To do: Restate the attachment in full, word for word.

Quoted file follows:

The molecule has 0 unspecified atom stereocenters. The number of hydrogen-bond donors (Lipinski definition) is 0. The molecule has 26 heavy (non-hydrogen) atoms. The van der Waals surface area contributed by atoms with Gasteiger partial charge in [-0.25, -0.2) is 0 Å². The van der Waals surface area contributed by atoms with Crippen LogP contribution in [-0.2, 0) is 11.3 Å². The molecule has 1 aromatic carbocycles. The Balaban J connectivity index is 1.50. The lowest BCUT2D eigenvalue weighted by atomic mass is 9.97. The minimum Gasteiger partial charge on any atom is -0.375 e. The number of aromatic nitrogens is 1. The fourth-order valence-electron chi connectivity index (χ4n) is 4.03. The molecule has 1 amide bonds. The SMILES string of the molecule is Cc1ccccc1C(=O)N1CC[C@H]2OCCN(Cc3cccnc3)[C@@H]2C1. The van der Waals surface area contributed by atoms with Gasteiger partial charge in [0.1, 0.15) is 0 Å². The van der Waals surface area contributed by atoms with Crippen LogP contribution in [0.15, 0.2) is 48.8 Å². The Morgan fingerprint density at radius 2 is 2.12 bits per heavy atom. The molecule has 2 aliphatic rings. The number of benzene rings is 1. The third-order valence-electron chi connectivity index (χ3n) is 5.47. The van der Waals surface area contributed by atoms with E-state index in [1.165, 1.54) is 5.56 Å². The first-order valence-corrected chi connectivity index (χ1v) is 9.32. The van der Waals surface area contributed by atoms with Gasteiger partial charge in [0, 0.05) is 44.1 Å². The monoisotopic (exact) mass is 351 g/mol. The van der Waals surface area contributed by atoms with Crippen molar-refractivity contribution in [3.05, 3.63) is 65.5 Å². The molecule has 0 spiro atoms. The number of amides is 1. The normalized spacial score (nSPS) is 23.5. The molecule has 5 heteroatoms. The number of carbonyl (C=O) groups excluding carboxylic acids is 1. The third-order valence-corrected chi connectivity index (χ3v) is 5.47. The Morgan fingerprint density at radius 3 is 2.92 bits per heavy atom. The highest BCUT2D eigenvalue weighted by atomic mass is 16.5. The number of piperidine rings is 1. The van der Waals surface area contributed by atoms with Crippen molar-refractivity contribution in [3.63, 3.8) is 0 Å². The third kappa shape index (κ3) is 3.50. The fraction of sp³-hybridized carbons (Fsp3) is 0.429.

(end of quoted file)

The molecule has 0 unspecified atom stereocenters. The number of hydrogen-bond donors (Lipinski definition) is 0. The molecule has 26 heavy (non-hydrogen) atoms. The van der Waals surface area contributed by atoms with Gasteiger partial charge in [-0.25, -0.2) is 0 Å². The van der Waals surface area contributed by atoms with Crippen LogP contribution in [-0.2, 0) is 11.3 Å². The molecule has 1 aromatic carbocycles. The Balaban J connectivity index is 1.50. The lowest BCUT2D eigenvalue weighted by atomic mass is 9.97. The minimum Gasteiger partial charge on any atom is -0.375 e. The number of aromatic nitrogens is 1. The fourth-order valence-electron chi connectivity index (χ4n) is 4.03. The molecule has 1 amide bonds. The SMILES string of the molecule is Cc1ccccc1C(=O)N1CC[C@H]2OCCN(Cc3cccnc3)[C@@H]2C1. The van der Waals surface area contributed by atoms with Gasteiger partial charge in [0.1, 0.15) is 0 Å². The van der Waals surface area contributed by atoms with Crippen LogP contribution in [0.15, 0.2) is 48.8 Å². The Morgan fingerprint density at radius 2 is 2.12 bits per heavy atom. The molecule has 2 aliphatic rings. The number of benzene rings is 1. The third-order valence-electron chi connectivity index (χ3n) is 5.47. The van der Waals surface area contributed by atoms with E-state index in [1.165, 1.54) is 5.56 Å². The first-order valence-corrected chi connectivity index (χ1v) is 9.32. The van der Waals surface area contributed by atoms with Gasteiger partial charge in [0, 0.05) is 44.1 Å². The monoisotopic (exact) mass is 351 g/mol. The van der Waals surface area contributed by atoms with Crippen molar-refractivity contribution in [3.05, 3.63) is 65.5 Å². The molecule has 0 spiro atoms. The number of amides is 1. The normalized spacial score (nSPS) is 23.5. The molecule has 5 heteroatoms. The number of carbonyl (C=O) groups excluding carboxylic acids is 1. The third-order valence-corrected chi connectivity index (χ3v) is 5.47. The Morgan fingerprint density at radius 3 is 2.92 bits per heavy atom. The highest BCUT2D eigenvalue weighted by atomic mass is 16.5. The number of piperidine rings is 1. The van der Waals surface area contributed by atoms with Crippen molar-refractivity contribution in [3.63, 3.8) is 0 Å². The third kappa shape index (κ3) is 3.50. The fraction of sp³-hybridized carbons (Fsp3) is 0.429.